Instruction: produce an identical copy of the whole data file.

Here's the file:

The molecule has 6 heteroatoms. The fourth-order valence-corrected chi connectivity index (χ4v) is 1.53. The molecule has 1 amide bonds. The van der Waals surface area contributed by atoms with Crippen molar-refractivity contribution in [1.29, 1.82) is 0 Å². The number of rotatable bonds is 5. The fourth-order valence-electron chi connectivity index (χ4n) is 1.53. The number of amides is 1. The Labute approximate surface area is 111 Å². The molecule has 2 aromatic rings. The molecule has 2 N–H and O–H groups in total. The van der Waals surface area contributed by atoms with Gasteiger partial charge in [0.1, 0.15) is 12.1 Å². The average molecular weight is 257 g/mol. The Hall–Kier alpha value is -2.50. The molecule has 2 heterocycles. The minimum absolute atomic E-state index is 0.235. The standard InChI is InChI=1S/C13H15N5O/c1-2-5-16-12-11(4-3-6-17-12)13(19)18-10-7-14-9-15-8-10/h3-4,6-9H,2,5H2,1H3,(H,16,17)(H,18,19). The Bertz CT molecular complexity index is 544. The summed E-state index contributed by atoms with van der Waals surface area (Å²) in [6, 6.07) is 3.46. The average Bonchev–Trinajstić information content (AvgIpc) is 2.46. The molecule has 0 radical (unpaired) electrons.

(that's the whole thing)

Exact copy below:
The molecule has 6 heteroatoms. The fourth-order valence-corrected chi connectivity index (χ4v) is 1.53. The molecule has 1 amide bonds. The van der Waals surface area contributed by atoms with Crippen molar-refractivity contribution in [1.29, 1.82) is 0 Å². The number of rotatable bonds is 5. The fourth-order valence-electron chi connectivity index (χ4n) is 1.53. The number of amides is 1. The Labute approximate surface area is 111 Å². The molecule has 2 aromatic rings. The molecule has 2 N–H and O–H groups in total. The van der Waals surface area contributed by atoms with Gasteiger partial charge in [0.1, 0.15) is 12.1 Å². The average molecular weight is 257 g/mol. The Hall–Kier alpha value is -2.50. The molecule has 2 heterocycles. The minimum absolute atomic E-state index is 0.235. The standard InChI is InChI=1S/C13H15N5O/c1-2-5-16-12-11(4-3-6-17-12)13(19)18-10-7-14-9-15-8-10/h3-4,6-9H,2,5H2,1H3,(H,16,17)(H,18,19). The Bertz CT molecular complexity index is 544. The summed E-state index contributed by atoms with van der Waals surface area (Å²) in [6, 6.07) is 3.46. The average Bonchev–Trinajstić information content (AvgIpc) is 2.46. The molecule has 0 radical (unpaired) electrons.